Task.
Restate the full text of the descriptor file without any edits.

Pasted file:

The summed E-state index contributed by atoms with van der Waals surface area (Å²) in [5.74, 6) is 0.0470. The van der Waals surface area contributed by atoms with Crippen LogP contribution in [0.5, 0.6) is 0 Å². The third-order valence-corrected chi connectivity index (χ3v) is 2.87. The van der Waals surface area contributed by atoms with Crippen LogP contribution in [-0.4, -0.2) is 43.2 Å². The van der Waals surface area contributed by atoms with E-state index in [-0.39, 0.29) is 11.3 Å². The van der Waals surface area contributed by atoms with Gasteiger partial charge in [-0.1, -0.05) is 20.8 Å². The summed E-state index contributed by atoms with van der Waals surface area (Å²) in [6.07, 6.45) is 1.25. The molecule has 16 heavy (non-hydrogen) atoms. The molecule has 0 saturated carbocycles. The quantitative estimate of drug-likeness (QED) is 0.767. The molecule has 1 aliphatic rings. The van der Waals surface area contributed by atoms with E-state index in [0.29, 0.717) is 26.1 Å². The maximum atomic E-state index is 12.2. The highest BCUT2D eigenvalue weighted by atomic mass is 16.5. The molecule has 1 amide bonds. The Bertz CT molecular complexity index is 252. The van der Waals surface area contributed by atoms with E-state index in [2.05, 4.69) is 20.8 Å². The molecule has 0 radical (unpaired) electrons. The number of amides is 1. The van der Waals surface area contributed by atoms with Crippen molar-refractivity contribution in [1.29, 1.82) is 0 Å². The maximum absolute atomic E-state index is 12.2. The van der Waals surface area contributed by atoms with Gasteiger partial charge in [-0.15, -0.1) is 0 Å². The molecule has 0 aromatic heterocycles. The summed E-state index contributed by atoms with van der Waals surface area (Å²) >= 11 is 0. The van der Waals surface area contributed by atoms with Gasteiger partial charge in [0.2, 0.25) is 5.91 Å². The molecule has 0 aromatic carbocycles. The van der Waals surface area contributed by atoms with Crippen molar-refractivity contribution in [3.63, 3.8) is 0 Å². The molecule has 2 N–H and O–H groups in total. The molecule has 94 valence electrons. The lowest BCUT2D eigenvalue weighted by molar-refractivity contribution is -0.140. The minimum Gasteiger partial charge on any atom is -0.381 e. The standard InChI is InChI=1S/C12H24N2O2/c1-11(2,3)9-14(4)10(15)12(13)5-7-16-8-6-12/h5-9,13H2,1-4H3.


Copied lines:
The summed E-state index contributed by atoms with van der Waals surface area (Å²) in [5.74, 6) is 0.0470. The van der Waals surface area contributed by atoms with Crippen LogP contribution in [0.5, 0.6) is 0 Å². The third-order valence-corrected chi connectivity index (χ3v) is 2.87. The van der Waals surface area contributed by atoms with Crippen LogP contribution in [-0.4, -0.2) is 43.2 Å². The van der Waals surface area contributed by atoms with E-state index in [-0.39, 0.29) is 11.3 Å². The van der Waals surface area contributed by atoms with Gasteiger partial charge in [-0.1, -0.05) is 20.8 Å². The summed E-state index contributed by atoms with van der Waals surface area (Å²) in [6.07, 6.45) is 1.25. The molecule has 16 heavy (non-hydrogen) atoms. The molecule has 0 saturated carbocycles. The quantitative estimate of drug-likeness (QED) is 0.767. The molecule has 1 aliphatic rings. The van der Waals surface area contributed by atoms with E-state index in [0.29, 0.717) is 26.1 Å². The maximum atomic E-state index is 12.2. The highest BCUT2D eigenvalue weighted by atomic mass is 16.5. The molecule has 1 amide bonds. The Bertz CT molecular complexity index is 252. The van der Waals surface area contributed by atoms with E-state index in [2.05, 4.69) is 20.8 Å². The molecule has 0 radical (unpaired) electrons. The number of amides is 1. The van der Waals surface area contributed by atoms with Crippen molar-refractivity contribution in [1.29, 1.82) is 0 Å². The maximum absolute atomic E-state index is 12.2. The van der Waals surface area contributed by atoms with Gasteiger partial charge in [-0.15, -0.1) is 0 Å². The molecule has 0 aromatic heterocycles. The summed E-state index contributed by atoms with van der Waals surface area (Å²) >= 11 is 0. The van der Waals surface area contributed by atoms with Gasteiger partial charge in [0.2, 0.25) is 5.91 Å². The molecule has 0 aromatic carbocycles. The van der Waals surface area contributed by atoms with Crippen molar-refractivity contribution in [3.63, 3.8) is 0 Å². The molecule has 2 N–H and O–H groups in total. The molecule has 94 valence electrons. The lowest BCUT2D eigenvalue weighted by molar-refractivity contribution is -0.140. The minimum Gasteiger partial charge on any atom is -0.381 e. The standard InChI is InChI=1S/C12H24N2O2/c1-11(2,3)9-14(4)10(15)12(13)5-7-16-8-6-12/h5-9,13H2,1-4H3.